Having bitten the Buckinghan Palace cherry twice I made my circituitous way over to Liverpool St via walking to Charing Cross, train to London Bridge then a stroll across the river and through the city. The view across the Thames was worth it!
I’m now North of Peterborough after a day which didn’t plan out quite as expected, but was fun nonetheless! After wandering over to Liverpool St I met up with an old friend who’d just flown back into the UK from Croatia via ‘London Saarfend’ airport. So, naturally I welcomed him back to the tin-pot dictatorship formerly known as the UK and we promptly drowned our sorrows in a local pub named after Lord Aberconway, the last Chairman of the Metropolitan Railway.
After a few beers we parted company and I retraced my way North much in the way that I did yesterday. So much so that I’m now on LNER’s 17:55 from Stevenage to Harrogate HST, and frankly, it’s a nightmare compared to the Azuma I came down on. It’s taken me twice as long to type this as the bloody thing’s performing like a yacht in a force 10. Trying to type is like playing darts, you hope to hit the relevant key but the chances are minimal.
That’s the end of this rolling blog folks, I’m now back at home after a long but fun packed day. There’ll be no rolling blog tomorrow as I’m based at home, but expect a few pictures and commentary to appear. If I have time I’ll add some historical stuff too. G’night!
After the past few days glorious weather up North the rain’s reappeared and today’s forecast is less than optimal. Because of this I’m heading down to London to fulfil a more unusual commission. One of my clients needs pictures of Buckingham Palace. No, I’ve no idea why either, but ours is not to reason why…
Whilst I’m in the capital I’ll be getting some library shots of the ever changing railway scene, so expect a few bits of interest to appear throughout the day…
I’m on the road slightly later than planned as I had to send a batch of pictures one of the rail magazines had requested. To speed up the trip I’m getting a lift into Huddersfield with Dawn so I can take the direct TPE route to Leeds rather than walking to Halifax for the meander via Bradford. Typically, just as we left the house the drizzle started! Not only that, but a few minutes before we drove past, this came down on our road.
Normal service has been resumed on TPE. I’m stood in the vestibule of a packed Class 185 on it’s way to Leeds. On the drive across I was scanning the news about the latest Brexitshambles and BBC story that Johnson is about to ask the Queen to suspend Parliament, thus enacting the political coup that will allow him to crash us out of the EU with no deal, rendering Parliament powerless to stop him. Truly, this country has become a dictatorship and the effects are going to be appalling. The Brexit zealots have no idea of the consequences of what they’re doing. They want Brexit at any cost, no matter how damaging. I fear the UK isn’t going to survive if they get their mad way.
I’m now speeding my way to London on LNER’s 10:45 Leeds – Kings Cross. The train’s not too busy but I’ve drawn the short-straw as I’m now surrounded by a group of middle-aged women on a jolly to London, one of whom insists on showing the rest of the group the video contents of her phone. Why anyone would want to watch video’s of a baby screaming is beyond me! We’re just calling at Doncaster, so I expect the train’s going to get even louder. I’m kicking myself for not packing my iPod this morning, especially as I had it to hand just before I left the house. Instead, I’m taking refuge in work and trying to thin out the contents of my email inbox.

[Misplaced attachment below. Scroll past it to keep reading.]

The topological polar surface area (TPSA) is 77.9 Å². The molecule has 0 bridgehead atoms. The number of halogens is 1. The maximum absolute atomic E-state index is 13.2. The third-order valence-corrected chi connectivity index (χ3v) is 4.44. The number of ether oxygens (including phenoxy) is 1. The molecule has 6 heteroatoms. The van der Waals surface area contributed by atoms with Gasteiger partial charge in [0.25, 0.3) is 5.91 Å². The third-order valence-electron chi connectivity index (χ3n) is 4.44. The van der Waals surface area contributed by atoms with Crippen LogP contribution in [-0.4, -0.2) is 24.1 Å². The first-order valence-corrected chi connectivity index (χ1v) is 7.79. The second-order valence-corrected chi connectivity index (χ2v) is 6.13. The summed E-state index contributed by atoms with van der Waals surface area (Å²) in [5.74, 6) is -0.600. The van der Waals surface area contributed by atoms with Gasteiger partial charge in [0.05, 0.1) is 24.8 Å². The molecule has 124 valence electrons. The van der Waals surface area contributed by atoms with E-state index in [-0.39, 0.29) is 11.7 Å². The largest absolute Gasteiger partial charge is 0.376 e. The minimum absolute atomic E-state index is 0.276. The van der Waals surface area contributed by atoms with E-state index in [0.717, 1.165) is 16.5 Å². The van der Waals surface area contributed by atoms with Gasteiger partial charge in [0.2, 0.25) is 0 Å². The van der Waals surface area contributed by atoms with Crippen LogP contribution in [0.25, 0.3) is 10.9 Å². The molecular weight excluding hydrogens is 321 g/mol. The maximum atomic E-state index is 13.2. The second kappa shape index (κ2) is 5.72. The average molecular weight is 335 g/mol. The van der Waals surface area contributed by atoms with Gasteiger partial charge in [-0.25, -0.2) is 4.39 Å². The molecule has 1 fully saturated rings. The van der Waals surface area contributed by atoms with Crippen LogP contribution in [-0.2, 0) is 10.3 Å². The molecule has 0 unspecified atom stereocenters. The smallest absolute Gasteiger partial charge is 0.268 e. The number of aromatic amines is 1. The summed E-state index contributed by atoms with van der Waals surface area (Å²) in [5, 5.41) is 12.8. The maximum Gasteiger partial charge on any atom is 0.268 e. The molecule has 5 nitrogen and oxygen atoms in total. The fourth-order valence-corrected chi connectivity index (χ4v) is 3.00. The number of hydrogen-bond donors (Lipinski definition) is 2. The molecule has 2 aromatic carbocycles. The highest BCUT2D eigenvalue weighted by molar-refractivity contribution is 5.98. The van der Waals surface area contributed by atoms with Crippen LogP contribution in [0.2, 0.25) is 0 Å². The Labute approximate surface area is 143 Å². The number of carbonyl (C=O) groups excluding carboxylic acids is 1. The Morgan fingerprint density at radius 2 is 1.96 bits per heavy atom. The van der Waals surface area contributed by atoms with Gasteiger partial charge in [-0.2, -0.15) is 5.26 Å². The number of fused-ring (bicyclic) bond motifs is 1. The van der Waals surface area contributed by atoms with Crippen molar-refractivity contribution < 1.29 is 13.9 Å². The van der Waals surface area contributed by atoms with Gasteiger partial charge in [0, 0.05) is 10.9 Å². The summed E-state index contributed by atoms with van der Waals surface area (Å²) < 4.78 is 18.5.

We’re on our way from Peterborough now and the weather’s looking a lot more promising than at home. Although there’s high cloud it’s very broken. If this keeps up I should be able to get the pictures I need. Meanwhile, I’m making the hoped-for inroads into my inbox and clearing a backlog of pictures filing so it’s been a pretty productive trip so far…
Would you ‘Adam and Eve’ it! Despite dashing across London to Buckingham Palace, I arrived at the same bleedin’ time as clouds and a brief shower. This was despite leaving Kings Cross which was baking in sunshine! So, there was me, sitting on the steps of the Victoria statue across the from the palace, pondering the place on the day of our deepest political crisis since world war 2 and thinking ‘kin ell! Eventually the weather played ball long enough that I could get a couple of shots that were fit for purpose. I’m now off to Victoria to head across London to hunt a different quarry: Class 710s.
After travelling on my old friend the Victoria line I’ve emerged from the foetid atmosphere of the tube into the fresh air at Blackhorse Rd, North London. The station is an interchange with the ‘Goblin’ (as the Gospel Oak to Barking line’s known to locals). After years of difficulty with delayed electrification, cancelled services and late-delivery of new trains the line’s beginning to settle down and look forward to a reliable and prosperous future. In a scene replicated across so much of this area, the station’s overshadowed by a multitude of tower cranes building new high-rise blocks of flats, although who can still afford to rent them is a mystery.
Whilst I was on the ‘Goblin’ I saw the last of the day’s sunshine in which I managed to grab a couple of decent shots at Blackhorse Rd and Harringay Green Lane before deciding to call it a day and begin my trek back to Yorkshire. As I was back in an old haunt I couldn’t resist getting one of the Turkish flatbread stuffed with minced lamb and spices that are popular fast food on Green Lane.